The Writer’s Shelfie: Porochista Khakpour
What Do Your Books Say About You?
While it may still be true that you can’t really judge a book by its cover, we think it’s certainly possible to judge people by the books they read. With that in mind, we’ll be asking our favorite writers to submit shelfies of their reading spaces—bookcases, desks, bedside tables, piles on the floor—and tell us what their shelfies say about them.
Up first, the wonderful Porochista Khakpour reveals that once upon a time she was a competitive chess player.
What anecdote can you share about acquiring one of these books?
Illuminated Poems, Allen Ginsberg and Eric Drooker
I was 18 when I got it and it was right before Allen Ginsberg died. If I remember correctly it was at one of his last events at St. Mark’s Poetry Project. I was a penniless Sarah Lawrence scholarship kid who’d jump trains to get to the city, so it was a lot for me to buy a book. But I bought it and loved it—I wanted to own everything by Ginsberg. I remember it was on me—in my backpack, the night he died, the night my friends and I ended up watching his body at the Shambhala Center and ending up at his private Buddhist funeral the next day (I wrote about this in The New York Times and someone actually wrote in and sent a photo of us there that night.)
Which of these books did you struggle with the most?
Play Winning Chess
Why do I own that? As a child I played chess constantly, competitively. I only restarted one evening this past summer with the man who taught me, my dad (he won). But for about two decades I didn’t go near a chess board. I would occasionally look at that book, just as a refresher, and then immediately put it down. I have a very tortured relationship with chess.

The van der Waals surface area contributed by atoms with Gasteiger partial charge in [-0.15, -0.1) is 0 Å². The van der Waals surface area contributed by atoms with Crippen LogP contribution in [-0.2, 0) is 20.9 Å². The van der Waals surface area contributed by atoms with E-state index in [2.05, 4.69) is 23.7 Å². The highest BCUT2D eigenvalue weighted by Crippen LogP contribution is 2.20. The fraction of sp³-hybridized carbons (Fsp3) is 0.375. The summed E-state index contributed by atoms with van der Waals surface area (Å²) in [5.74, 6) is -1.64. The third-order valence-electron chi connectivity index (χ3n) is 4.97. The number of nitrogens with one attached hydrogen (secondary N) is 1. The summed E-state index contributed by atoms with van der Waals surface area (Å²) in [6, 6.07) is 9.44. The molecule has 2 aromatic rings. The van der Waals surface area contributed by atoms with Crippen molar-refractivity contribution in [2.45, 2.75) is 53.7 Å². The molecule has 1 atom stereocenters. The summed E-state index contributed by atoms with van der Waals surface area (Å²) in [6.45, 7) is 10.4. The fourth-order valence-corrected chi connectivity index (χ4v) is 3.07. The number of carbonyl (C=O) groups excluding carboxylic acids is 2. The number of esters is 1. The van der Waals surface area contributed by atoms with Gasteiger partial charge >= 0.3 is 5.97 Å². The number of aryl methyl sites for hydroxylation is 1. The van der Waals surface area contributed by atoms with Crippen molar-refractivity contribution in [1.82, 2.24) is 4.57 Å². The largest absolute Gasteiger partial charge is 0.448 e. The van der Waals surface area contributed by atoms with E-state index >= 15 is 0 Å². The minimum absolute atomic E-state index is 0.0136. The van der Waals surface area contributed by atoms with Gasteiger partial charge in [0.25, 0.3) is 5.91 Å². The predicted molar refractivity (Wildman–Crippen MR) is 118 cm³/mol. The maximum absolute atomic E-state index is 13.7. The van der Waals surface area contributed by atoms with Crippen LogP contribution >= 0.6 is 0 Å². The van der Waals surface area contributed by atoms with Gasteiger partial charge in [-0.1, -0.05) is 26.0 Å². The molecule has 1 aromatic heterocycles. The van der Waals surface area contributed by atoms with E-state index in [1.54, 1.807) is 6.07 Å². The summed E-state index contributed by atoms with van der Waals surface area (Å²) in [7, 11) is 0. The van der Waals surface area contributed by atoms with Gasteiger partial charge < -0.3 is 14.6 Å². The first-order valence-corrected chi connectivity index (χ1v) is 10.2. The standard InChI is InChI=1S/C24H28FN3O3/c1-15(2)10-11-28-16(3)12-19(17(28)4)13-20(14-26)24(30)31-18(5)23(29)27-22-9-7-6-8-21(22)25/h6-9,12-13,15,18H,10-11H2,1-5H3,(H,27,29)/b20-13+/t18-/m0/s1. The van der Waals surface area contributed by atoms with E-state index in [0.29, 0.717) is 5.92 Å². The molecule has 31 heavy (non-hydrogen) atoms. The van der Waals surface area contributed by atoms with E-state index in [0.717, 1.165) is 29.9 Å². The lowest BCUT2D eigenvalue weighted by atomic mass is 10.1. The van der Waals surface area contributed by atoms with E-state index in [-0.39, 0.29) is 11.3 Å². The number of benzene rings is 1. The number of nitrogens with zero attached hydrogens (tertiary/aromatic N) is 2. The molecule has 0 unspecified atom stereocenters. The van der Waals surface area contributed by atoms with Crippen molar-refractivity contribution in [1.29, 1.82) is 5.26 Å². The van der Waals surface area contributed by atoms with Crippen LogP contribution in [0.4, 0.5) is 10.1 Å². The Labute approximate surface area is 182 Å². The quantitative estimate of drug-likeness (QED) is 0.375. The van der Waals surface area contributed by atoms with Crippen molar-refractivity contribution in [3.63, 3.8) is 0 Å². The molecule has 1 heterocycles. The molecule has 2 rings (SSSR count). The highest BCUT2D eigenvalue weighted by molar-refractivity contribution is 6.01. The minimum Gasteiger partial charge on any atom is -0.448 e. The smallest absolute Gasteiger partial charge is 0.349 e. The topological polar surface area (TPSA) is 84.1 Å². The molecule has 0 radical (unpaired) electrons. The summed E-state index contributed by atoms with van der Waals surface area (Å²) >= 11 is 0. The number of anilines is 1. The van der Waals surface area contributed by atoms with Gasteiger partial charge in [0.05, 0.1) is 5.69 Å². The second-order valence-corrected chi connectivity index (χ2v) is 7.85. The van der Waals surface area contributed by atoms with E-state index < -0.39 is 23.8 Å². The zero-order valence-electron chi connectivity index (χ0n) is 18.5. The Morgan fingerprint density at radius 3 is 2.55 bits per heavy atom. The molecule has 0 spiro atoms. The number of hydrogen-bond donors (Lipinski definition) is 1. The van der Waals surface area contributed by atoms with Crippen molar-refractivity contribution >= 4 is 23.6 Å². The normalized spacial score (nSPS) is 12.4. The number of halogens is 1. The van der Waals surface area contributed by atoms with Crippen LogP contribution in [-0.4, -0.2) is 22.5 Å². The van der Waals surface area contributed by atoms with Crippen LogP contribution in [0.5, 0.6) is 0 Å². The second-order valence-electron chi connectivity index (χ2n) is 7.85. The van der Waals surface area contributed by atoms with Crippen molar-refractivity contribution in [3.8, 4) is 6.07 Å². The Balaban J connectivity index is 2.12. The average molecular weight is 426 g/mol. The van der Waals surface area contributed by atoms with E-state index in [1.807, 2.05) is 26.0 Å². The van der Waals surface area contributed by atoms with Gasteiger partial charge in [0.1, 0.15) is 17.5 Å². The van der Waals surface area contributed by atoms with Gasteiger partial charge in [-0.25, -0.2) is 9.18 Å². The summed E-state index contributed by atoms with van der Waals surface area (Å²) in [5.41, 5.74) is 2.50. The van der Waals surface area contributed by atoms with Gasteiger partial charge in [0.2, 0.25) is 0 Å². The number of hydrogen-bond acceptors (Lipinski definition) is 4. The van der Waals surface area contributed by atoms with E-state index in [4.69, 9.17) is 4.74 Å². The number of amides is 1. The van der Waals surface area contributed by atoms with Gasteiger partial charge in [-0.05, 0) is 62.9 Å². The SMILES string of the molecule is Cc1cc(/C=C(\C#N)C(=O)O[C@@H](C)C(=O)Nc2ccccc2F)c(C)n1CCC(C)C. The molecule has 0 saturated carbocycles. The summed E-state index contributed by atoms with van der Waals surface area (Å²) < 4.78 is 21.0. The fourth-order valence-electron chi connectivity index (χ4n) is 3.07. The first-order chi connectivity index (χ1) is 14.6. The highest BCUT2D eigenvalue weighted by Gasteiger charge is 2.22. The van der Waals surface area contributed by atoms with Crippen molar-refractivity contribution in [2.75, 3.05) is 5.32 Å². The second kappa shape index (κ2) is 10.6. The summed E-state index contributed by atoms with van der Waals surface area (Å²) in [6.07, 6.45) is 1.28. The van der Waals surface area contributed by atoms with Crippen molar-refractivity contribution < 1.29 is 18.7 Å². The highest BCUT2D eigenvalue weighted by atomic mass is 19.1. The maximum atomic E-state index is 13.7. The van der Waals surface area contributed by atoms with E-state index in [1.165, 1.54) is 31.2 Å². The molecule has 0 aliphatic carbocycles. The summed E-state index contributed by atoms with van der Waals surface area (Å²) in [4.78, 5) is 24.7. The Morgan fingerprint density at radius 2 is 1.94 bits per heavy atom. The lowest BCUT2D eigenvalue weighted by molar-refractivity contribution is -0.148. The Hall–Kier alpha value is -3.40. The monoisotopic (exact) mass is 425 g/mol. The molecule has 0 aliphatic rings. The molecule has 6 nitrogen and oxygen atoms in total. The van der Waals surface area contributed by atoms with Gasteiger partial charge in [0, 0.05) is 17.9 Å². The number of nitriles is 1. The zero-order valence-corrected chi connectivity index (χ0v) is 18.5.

Finally, which of these books has most influenced your style and sensibility as a writer?
The Wild Palms, William Faulkner
One of my favorite Faulkners, with Faulkner as my favorite writer. That one feels forgotten, the title is even now mostly changed. But both of my novels couldn’t exist without it. It feels a part of me somehow. I read it at 15, like almost all of the rest of Faulkner.
Porochista Khakpour is a novelist, essayist, journalist, and professor. She is the author of the forthcoming memoir Sick (HarperPerennial, 2017), and the novels The Last Illusion (Bloomsbury, 2014), and Sons and Other Flammable Objects (Grove, 2007). She is currently an editor-at-large at The Scofield and contributing editor at The Offing, a channel of the Los Angeles Review of Books, as well as writer-in-residence at Bard College. Born in Tehran and raised in Los Angeles, she lives in New York City.